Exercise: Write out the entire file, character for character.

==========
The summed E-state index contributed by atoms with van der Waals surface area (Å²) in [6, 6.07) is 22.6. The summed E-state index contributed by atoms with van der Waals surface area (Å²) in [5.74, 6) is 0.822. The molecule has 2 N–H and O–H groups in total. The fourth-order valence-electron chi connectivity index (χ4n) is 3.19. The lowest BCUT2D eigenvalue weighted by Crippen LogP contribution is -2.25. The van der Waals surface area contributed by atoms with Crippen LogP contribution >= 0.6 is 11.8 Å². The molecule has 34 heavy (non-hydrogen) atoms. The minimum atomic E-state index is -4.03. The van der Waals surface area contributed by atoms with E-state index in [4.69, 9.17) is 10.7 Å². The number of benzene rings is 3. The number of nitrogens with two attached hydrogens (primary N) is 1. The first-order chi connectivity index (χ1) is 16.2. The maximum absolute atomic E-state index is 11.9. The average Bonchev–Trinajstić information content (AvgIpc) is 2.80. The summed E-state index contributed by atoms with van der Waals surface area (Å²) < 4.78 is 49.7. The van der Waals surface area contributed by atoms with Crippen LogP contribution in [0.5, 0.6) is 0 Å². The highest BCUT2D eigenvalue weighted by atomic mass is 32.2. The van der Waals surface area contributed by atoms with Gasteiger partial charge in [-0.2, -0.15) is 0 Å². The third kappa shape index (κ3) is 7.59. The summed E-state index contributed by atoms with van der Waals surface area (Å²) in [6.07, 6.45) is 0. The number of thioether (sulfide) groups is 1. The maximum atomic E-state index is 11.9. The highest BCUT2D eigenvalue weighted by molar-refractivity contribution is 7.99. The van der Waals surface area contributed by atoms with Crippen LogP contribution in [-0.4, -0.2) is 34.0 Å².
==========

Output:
The summed E-state index contributed by atoms with van der Waals surface area (Å²) in [6, 6.07) is 22.6. The summed E-state index contributed by atoms with van der Waals surface area (Å²) in [5.74, 6) is 0.822. The molecule has 2 N–H and O–H groups in total. The fourth-order valence-electron chi connectivity index (χ4n) is 3.19. The lowest BCUT2D eigenvalue weighted by Crippen LogP contribution is -2.25. The van der Waals surface area contributed by atoms with Crippen LogP contribution >= 0.6 is 11.8 Å². The molecule has 34 heavy (non-hydrogen) atoms. The minimum atomic E-state index is -4.03. The van der Waals surface area contributed by atoms with E-state index in [4.69, 9.17) is 10.7 Å². The number of benzene rings is 3. The number of nitrogens with two attached hydrogens (primary N) is 1. The first-order chi connectivity index (χ1) is 16.2. The maximum absolute atomic E-state index is 11.9. The average Bonchev–Trinajstić information content (AvgIpc) is 2.80. The summed E-state index contributed by atoms with van der Waals surface area (Å²) < 4.78 is 49.7. The van der Waals surface area contributed by atoms with Crippen LogP contribution in [0.5, 0.6) is 0 Å². The highest BCUT2D eigenvalue weighted by atomic mass is 32.2. The van der Waals surface area contributed by atoms with Gasteiger partial charge in [-0.2, -0.15) is 0 Å². The third kappa shape index (κ3) is 7.59. The summed E-state index contributed by atoms with van der Waals surface area (Å²) in [6.07, 6.45) is 0. The number of thioether (sulfide) groups is 1. The maximum atomic E-state index is 11.9. The highest BCUT2D eigenvalue weighted by molar-refractivity contribution is 7.99. The van der Waals surface area contributed by atoms with Crippen LogP contribution in [-0.4, -0.2) is 34.0 Å².